It says nothing about the Amtrak onboard service employees who are losing their jobs.

It says nothing about how these changes are part of an aggressive cost-cutting campaign that Anderson initiated.

Some of the touted “benefits” of flexible dining cited in the news release are already being offered  and are not upgrades in the traveling experience. This includes having meals delivered to your sleeping car room.

If flexible dining service is an improvement it is only because it represents an incremental increase in the number of meal options being offered compared with the “fresh and contemporary” service model introduced last year on the Capitol Limited and Lake Shore Limited.

Amtrak, like any other company, is seeking to portray what customers might see as a negative as actually being a positive.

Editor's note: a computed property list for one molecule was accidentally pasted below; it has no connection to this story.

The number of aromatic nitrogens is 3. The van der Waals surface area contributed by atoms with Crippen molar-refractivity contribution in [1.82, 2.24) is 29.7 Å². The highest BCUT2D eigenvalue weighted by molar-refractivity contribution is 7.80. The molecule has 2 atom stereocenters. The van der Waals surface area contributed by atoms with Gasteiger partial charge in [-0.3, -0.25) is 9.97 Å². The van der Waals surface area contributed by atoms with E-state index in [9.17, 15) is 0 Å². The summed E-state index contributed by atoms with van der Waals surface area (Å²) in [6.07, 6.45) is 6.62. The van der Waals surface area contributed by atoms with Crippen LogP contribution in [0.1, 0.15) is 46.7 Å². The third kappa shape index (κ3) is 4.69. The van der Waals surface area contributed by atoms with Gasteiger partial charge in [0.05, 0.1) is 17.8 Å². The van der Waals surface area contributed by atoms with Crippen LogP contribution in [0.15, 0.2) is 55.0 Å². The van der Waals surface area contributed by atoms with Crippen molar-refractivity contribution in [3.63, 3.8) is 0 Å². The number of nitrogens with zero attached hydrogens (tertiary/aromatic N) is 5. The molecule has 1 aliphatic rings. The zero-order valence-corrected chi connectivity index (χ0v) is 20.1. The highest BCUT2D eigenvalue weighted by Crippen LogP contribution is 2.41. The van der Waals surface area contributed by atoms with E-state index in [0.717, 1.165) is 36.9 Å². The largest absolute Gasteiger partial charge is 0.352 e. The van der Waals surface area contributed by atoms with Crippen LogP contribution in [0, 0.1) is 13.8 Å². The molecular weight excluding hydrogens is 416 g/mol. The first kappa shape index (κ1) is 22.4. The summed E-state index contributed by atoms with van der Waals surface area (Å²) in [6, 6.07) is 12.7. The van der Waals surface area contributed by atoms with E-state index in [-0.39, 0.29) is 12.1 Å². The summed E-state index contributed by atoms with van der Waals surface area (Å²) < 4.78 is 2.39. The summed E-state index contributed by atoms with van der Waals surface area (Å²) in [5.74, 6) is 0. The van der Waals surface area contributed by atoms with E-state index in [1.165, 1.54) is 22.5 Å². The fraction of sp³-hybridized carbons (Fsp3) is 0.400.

So rather than speak about cost cutting and reducing labor expenses, it instead frames the changes as serving the needs of its passengers without saying what those are.

The news release follows standard public relations practice of focusing on something that is, arguably, of value to a customer while avoiding calling attention to changes that take away something else of value.

It is a standard public relations marketing strategy if you are taking something away to instead focus on something of value you are offering instead.

Therefore sleeper class passengers get one free alcoholic beverage per meal whereas they used to pay out of pocket for any drinks they ordered with lunch or dinner.

And they also get the exclusive use of the dining car as a lounge.

I would not undervalue that “benefit” because on most eastern overnight trains the lounge is an Amfleet car that doubles as the café car for coach passengers. It can get quite crowded and has limited seating.